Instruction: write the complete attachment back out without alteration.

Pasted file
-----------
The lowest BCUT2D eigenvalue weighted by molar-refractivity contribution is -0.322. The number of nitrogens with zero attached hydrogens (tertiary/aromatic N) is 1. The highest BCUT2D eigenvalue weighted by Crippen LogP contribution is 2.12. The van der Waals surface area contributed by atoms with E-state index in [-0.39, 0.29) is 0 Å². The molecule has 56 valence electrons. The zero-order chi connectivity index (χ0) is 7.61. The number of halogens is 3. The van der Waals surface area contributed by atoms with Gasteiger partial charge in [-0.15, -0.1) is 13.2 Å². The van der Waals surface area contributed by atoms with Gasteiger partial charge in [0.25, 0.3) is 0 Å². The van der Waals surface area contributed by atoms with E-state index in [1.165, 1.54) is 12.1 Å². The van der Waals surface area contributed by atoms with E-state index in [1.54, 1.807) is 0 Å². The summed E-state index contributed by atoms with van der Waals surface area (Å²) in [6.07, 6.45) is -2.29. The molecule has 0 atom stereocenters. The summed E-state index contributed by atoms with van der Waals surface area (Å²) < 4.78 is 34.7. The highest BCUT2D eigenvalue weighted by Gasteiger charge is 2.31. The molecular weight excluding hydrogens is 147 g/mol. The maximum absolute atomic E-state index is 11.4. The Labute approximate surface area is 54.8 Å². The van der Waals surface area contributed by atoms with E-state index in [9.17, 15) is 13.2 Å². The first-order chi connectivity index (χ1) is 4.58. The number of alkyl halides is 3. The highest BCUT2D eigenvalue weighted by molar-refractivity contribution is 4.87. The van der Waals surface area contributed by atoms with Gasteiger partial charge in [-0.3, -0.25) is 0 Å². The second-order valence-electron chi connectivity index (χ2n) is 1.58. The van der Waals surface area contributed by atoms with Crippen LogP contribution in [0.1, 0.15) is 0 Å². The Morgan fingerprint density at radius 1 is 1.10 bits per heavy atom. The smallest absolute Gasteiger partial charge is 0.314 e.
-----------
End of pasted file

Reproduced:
The lowest BCUT2D eigenvalue weighted by molar-refractivity contribution is -0.322. The number of nitrogens with zero attached hydrogens (tertiary/aromatic N) is 1. The highest BCUT2D eigenvalue weighted by Crippen LogP contribution is 2.12. The van der Waals surface area contributed by atoms with E-state index in [-0.39, 0.29) is 0 Å². The molecule has 56 valence electrons. The zero-order chi connectivity index (χ0) is 7.61. The number of halogens is 3. The van der Waals surface area contributed by atoms with Gasteiger partial charge in [-0.15, -0.1) is 13.2 Å². The van der Waals surface area contributed by atoms with Gasteiger partial charge in [0.25, 0.3) is 0 Å². The van der Waals surface area contributed by atoms with E-state index in [1.165, 1.54) is 12.1 Å². The van der Waals surface area contributed by atoms with E-state index in [1.54, 1.807) is 0 Å². The summed E-state index contributed by atoms with van der Waals surface area (Å²) in [6.07, 6.45) is -2.29. The molecule has 0 atom stereocenters. The summed E-state index contributed by atoms with van der Waals surface area (Å²) < 4.78 is 34.7. The highest BCUT2D eigenvalue weighted by Gasteiger charge is 2.31. The molecular weight excluding hydrogens is 147 g/mol. The maximum absolute atomic E-state index is 11.4. The Labute approximate surface area is 54.8 Å². The van der Waals surface area contributed by atoms with E-state index in [9.17, 15) is 13.2 Å². The first-order chi connectivity index (χ1) is 4.58. The number of alkyl halides is 3. The highest BCUT2D eigenvalue weighted by molar-refractivity contribution is 4.87. The van der Waals surface area contributed by atoms with Gasteiger partial charge in [-0.3, -0.25) is 0 Å². The second-order valence-electron chi connectivity index (χ2n) is 1.58. The van der Waals surface area contributed by atoms with Crippen LogP contribution in [0.1, 0.15) is 0 Å². The Morgan fingerprint density at radius 1 is 1.10 bits per heavy atom. The smallest absolute Gasteiger partial charge is 0.314 e.